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Non-Prog CD Reviews

Cheap Trick


Review by Gary Hill

Rockford, Illinois' best-known band is back with a new studio album and this time they've named it after their hometown. I've read reviews where some people have compared this CD to Trick's Dream Police, citing it as a return to the band's roots. Well, I really don't hear Dream Police except on one track. That said, I would have to agree with it being a return to their earlier days. It's just that in this case it seems the roots the band are returning to run deeper than that. From my take this disc has quite a bit in common with such albums as their eponymous debut and In Color. Even so, they still stretch out quite a bit from that basis. The truth is that this is the strongest disc they've released in quite some time.

The Beatles were always a huge influence on Cheap Trick. In fact in one of his last interviews John Lennon said that if the Beatles had stayed together they'd probably sound a lot like Cheap Trick. Those Beatles influences are still present on this album, but they are joined by a lot of other sounds. There are moments that remind me of ELO (another Beatles-heavy outfit), Grand Funk Railroad, Led Zeppelin and The Rolling Stones. Throughout it all, though, the Tricksters maintain their own individual edge. There are only a couple songs here that I might consider "weak" and quite a few that are standouts.

The long and short of it, this is a great album that might certainly be the one that breaks the Tricksters into the elite class of rock and roll again. They haven't put in a stronger performance in a very, very long time. I should add to that statement that I really did enjoy albums like Standing On The Edge and Woke Up With A Monster - this is just more powerful than those. I haven't mentioned it, but every member of the band puts in an admirable performance here. I'd have to say that Rick Nielsen, as always, truly amazes at points on this disc. I'd have to say my only complaint is the sequence of the first few tracks. Other than that this is the perfect Cheap Trick album.

This review is available in book format (hardcover and paperback) in Music Street Journal: 2006 Volume 4 at

Track by Track Review
Welcome to the World
This is definitely not the best choice for album opener. It's not bad, but has a rather high learning curve. That's not exactly a quality you look for in opening numbers. It's one that you eventually warm up to, but some folks might not give it the chance coming in the opening primary position like it does.
Perfect Stranger
This one has a rather classic Cheap Trick sound, but just seems a bit too generic in some ways. It also goes a bit overboard on the arrangement. It feels a lot like Electric Light Orchestra at times. This one is another that's not bad by any means, but just seems to fall a little short on the race to greatness. Had they opened with something stronger this coming in second place might not be an issue, but they really needed a more potent one two punch for the opening slots.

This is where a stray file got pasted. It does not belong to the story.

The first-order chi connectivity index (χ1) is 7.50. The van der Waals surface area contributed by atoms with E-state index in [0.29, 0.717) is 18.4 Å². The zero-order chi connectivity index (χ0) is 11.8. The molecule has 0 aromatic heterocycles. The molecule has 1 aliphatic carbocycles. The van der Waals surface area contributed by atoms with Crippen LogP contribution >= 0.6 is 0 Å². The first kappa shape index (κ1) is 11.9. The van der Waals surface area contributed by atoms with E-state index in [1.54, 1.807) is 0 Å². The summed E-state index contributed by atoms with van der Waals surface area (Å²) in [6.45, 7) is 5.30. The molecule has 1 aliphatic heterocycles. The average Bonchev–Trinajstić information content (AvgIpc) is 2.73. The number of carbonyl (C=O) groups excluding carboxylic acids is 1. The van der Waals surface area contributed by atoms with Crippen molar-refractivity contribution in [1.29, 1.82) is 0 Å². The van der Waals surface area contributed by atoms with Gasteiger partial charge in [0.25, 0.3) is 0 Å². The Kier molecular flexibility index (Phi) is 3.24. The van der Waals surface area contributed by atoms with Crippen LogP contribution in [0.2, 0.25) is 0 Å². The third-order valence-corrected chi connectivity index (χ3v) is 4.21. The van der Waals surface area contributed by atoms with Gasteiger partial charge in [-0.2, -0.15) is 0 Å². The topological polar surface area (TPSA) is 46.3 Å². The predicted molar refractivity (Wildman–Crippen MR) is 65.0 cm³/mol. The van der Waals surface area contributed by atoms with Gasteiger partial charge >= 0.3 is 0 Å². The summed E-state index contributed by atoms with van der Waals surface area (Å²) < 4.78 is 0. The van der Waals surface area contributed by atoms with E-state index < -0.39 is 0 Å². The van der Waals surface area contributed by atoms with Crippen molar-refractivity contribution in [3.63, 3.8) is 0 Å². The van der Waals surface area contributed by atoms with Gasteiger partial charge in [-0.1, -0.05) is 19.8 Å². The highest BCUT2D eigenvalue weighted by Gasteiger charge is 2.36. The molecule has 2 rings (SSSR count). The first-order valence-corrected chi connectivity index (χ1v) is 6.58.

If It Takes a Lifetime
The sound here seems to merge that ELO like texture with very vintage Trick in a solid marriage. This one is not one of the biggest standouts on the disc, but a step up from the first two tracks. This would have been better in the opening position, but not as good as the one that comes next.
Come On, Come On, Come On
Had I been setting the order of the songs, I think I would have led off with this one. The track has a Cheap Trick does Led Zeppelin central riff and is extremely catchy. My guess is most people will be singing along to this one the first time they hear it. That's just what you want in an opening number. It's also one of the strongest pieces on the album.
Oh Claire
"Oh Claire" is one of the most Beatles-like numbers on the disc. This ballad-like cut feels a lot like something John Lennon would have written. It makes for a nice change of pace, and works really well.
This Time You Got It
The intro on this one has somewhat of a fun textured, rather R & B like feel to it. As they pump into the song proper, though, the mode is very much like the good time Trick and Roll found on their first album.
Give It Away
The main riff on this one feels a lot like the old chestnut "Bits and Pieces," but this one is all Cheap Trick. It's another winner on a disc that has a lot of them.
One More
This is an intriguing one. The verses on it feel to me a lot like a cross between vintage Trick, the funky side of 1970's Rolling Stones and a bit of The Red Hot Chili Peppers. The chorus is all CT, though and takes on more Beatles like elements later.
Every Night and Every Other Day
This one starts off with more of that funky sound, but after the brief introduction it launches into something that is pretty much trademark Trick.
Dream The Night Away
Here they give us sort of a repeat performance of the same general song as the last one. The truth is, as potent as these cuts are, who cares?
All Those Years
While in many ways this starts on much the same path as a lot of the material here, a typical Trick jam, they change it up in wonderful ways later. As the chorus comes through in the late sections of the track they put together a great rocking sound that is so strong it's scary. It's hard to describe this texture, but suffice it to say that it reminds me a bit of some of the really dramatic material on the first few albums. Think of the songs, "Downed" and "Heaven Tonight," and then remove the darker textures of those cuts and you will be close.
While I take my coffee leaded, they close out the disc with "Decaf" and it is the only number from the disc that seems to have that Dream Police feel at all to me. It's also one of the standout pieces on show here. It has a rather heavy texture at times that reminds me of such numbers as "Gonna Raise Hell."
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